PANEL DISCUSSIONS

Witness to History

Sponsored by

Investigating O.J. Simpson: The Case for DNA


Investigating O.J. Simpson: The Case for DNA was the 14th installment in the National Law Enforcement Museum’s Witness to History panel discussion series generously funded by Target®.

Held at the U.S. Navy Memorial’s Burke Theatre, guests enjoyed a fascinating discussion featuring retired US Park Police Pilot Don Usher, retired Metropolitan (DC) Police Department Detective Eric Witzig, and cameraman Chester Panzer, who was a Pulitzer Prize finalist for capturing the rescue of the survivors of Air Florida Flight 90.

On June 13, 1994, Ronald Goldman and Nicole Brown Simpson were found brutally murdered at her home.  Soon after Los Angeles (CA) Police Department Detective Tom Lange’s connection to the investigation began when his phone rang at 3 a.m. and he was told to report to the Brentwood murder scene. On the evening of October 4, 2016, he described to a rapt audience at the Burke Theater, his actions during the first hours of the investigation and the methodical processing of the crime scenes. He noted the type of professional demeanor required to process such a horrific scene. Lange said, “It may sound cold, but you have to look at these bodies as evidence…they are protected like everything else at the scene.”

Dr. Jenifer Smith, a thirty-two veteran of the FBI and the director of the District of Columbia’s Department of Forensic Science, talked about the significance of DNA evidence and the status of forensic science in the early 1990s. She explained, “Some of you may think that DNA was young or wasn’t informative. That is a misimpression. The DNA [from the case] was actually very compelling information.” She also described the importance of being able to explain that evidence to a jury. Dr. Smith said, “Pre-O.J. [Simpson] we actually walked a jury through how the process works because in the RFLP process we would put the results up in front of the jury…I guess we had this hope in our heads that the jury would have this aha moment and see it the way we saw it.” After the O.J. Simpson trial, forensic scientists changed the ways they presented information to juries. They used more relatable language and practiced presenting their testimonies in easily understood terms.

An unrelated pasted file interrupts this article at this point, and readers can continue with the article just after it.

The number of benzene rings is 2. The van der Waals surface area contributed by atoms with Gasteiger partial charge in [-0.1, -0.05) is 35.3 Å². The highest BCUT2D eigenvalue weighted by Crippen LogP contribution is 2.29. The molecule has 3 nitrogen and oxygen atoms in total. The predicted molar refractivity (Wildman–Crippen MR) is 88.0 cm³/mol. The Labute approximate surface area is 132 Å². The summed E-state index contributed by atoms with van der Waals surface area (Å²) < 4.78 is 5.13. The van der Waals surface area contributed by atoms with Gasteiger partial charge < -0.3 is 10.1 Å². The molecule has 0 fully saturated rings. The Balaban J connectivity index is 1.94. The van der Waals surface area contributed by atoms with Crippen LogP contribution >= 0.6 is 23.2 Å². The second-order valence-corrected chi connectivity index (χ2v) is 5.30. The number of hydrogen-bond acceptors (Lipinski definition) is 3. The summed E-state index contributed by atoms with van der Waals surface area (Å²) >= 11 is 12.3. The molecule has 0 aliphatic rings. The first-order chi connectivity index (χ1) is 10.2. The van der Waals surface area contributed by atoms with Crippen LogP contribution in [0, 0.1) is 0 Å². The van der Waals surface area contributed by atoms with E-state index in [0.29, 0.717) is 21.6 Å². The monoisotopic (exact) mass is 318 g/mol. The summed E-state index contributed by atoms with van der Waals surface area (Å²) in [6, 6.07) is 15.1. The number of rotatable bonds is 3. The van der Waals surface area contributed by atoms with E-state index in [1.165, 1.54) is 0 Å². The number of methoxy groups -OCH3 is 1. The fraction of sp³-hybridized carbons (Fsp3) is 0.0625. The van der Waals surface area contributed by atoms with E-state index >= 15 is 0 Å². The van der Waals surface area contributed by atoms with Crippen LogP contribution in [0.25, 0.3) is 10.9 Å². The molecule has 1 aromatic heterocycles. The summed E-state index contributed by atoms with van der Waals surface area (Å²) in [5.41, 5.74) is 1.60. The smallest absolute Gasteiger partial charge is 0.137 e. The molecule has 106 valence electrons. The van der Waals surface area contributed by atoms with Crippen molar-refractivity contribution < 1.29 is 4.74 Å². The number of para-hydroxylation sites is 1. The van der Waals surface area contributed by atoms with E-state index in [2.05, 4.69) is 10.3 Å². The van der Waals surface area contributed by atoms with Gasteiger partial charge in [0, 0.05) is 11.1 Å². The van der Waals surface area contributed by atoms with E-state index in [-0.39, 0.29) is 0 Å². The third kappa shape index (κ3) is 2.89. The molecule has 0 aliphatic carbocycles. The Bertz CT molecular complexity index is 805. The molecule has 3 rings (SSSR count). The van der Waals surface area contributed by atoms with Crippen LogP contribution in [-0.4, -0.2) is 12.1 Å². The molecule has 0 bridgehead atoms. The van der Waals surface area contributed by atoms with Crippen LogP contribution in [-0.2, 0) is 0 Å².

Witness To History: Investigating OJ Simpson

Rock Harmon, a former Senior Deputy District Attorney in Alameda County, California, and a member of the O.J. Simpson prosecution team, talked about the dynamics in the courtroom and the bizarre nature of the trial. Both Harmon and Lange talked about how having cameras in the courtroom and the overall length of the trial was unusual and did not work in the prosecution’s favor. When asked about the glove found at the crime scene, Harmon replied that it was presented by the defense attorneys as though it was planted by the LAPD. The defense was able to build and present a compelling narrative that was not based on evidence. Harmon explained, “The theory that the jury heard was that evidence with the real killer’s blood was collected, it was a hot day, it sat in the van and the heat caused the true killer’s blood to disappear.” Harmon and Lange both denied any possibility of blood contamination by Lange’s partner, Phil Vannatter, or the Los Angeles crime scene investigators.

One highlight of the evening came during the question and answer portion when Lange was asked about his role in getting O.J. Simpson to safety during the infamous chase in the white Bronco. A suspect at this point, Simpson had a gun and was threatening to kill himself. The chase went live on TV and Lange thought it was wrong that no one was seriously attempting to stop Simpson. He said, “Then I realized, wait a minute, I’ve got his phone number…so I called it, and we talked for about 25 minutes.” Lange explained how important it was to just keep Simpson’s mind occupied on the phone in order to get him home safely.